Generic Name: mirtazapine (Oral route)
Antidepressants increased the risk of suicidal thinking and behavior in children, adolescents, and young adults in short-term studies with major depressive disorder (MDD) and other psychiatric disorders. Short term studies did not show an increase in the risk of suicidality with antidepressants compared to placebo in adults beyond age 24, and there was a reduction in risk with antidepressants compared to placebo in adults aged 65 and older. This risk must be balanced with the clinical need. Monitor patients closely for clinical worsening, suicidality, or unusual changes in behavior. Families and caregivers should be advised of the need for close observation and communication with the prescriber. Not approved for use in pediatric patients .
Commonly used brand name(s):
In the U.S.
Available Dosage Forms:
Therapeutic Class: Antidepressant
Pharmacologic Class: Antidepressant, Tetracyclic
Mirtazapine is used to treat mental depression.
This medicine is available only with your doctor's prescription.
In deciding to use a medicine, the risks of taking the medicine must be weighed against the good it will do. This is a decision you and your doctor will make. For this medicine, the following should be considered:
Tell your doctor if you have ever had any unusual or allergic reaction to this medicine or any other medicines. Also tell your health care professional if you have any other types of allergies, such as to foods, dyes, preservatives, or animals. For non-prescription products, read the label or package ingredients carefully.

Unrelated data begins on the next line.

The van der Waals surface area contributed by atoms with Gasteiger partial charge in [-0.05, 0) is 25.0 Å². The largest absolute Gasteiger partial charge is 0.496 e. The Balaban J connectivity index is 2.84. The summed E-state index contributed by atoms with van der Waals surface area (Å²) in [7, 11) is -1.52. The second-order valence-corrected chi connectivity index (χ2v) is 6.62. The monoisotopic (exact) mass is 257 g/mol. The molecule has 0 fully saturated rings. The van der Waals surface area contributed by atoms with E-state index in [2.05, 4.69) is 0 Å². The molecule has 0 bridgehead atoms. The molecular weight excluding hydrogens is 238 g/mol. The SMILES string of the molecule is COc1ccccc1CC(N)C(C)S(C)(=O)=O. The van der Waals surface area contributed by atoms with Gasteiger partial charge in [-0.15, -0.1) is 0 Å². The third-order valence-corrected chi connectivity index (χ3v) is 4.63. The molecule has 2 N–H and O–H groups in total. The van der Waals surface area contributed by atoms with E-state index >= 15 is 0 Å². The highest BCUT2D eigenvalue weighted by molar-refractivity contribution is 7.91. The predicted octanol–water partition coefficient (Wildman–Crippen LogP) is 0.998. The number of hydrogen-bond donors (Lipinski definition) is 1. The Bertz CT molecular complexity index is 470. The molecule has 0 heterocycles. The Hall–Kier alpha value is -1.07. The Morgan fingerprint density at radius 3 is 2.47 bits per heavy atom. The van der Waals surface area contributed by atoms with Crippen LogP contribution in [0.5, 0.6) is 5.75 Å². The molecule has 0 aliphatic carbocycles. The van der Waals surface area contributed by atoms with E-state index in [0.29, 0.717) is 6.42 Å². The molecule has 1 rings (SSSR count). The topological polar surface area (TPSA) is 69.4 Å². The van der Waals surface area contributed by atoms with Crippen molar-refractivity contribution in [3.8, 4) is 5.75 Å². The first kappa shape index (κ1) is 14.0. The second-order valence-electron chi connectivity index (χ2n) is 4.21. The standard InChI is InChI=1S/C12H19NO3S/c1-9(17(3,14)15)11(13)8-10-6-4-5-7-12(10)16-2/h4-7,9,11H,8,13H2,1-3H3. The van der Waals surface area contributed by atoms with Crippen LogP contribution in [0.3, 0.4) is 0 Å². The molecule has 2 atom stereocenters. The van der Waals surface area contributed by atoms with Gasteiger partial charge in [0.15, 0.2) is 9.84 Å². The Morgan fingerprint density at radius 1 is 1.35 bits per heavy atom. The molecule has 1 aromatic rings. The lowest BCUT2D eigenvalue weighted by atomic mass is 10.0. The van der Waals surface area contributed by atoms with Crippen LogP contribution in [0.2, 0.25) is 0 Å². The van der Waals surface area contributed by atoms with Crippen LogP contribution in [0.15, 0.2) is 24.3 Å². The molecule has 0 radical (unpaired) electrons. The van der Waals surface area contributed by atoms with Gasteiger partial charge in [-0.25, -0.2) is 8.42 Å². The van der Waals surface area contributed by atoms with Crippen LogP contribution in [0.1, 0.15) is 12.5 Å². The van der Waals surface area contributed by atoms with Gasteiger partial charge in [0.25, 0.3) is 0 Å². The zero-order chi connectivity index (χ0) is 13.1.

Appropriate studies performed to date have not demonstrated any benefit to using mirtazapine in children with depression. Studies have shown that some children, teenagers, and young adults think about suicide or attempt suicide when taking the medicine. Because of this toxicity, use in children is not recommended .
Appropriate studies performed to date have not demonstrated geriatrics-specific problems that would limit the usefulness of mirtazapine in the elderly. However, elderly patients are more likely to have age-related kidney problems, which may require an adjustment in the dose for patients receiving mirtazapine .
|All Trimesters||C||Animal studies have shown an adverse effect and there are no adequate studies in pregnant women OR no animal studies have been conducted and there are no adequate studies in pregnant women.|
There are no adequate studies in women for determining infant risk when using this medication during breastfeeding. Weigh the potential benefits against the potential risks before taking this medication while breastfeeding.
Using this medicine with any of the following medicines is not recommended. Your doctor may decide not to treat you with this medication or change some of the other medicines you take.
Using this medicine with any of the following medicines is usually not recommended, but may be required in some cases. If both medicines are prescribed together, your doctor may change the dose or how often you use one or both of the medicines.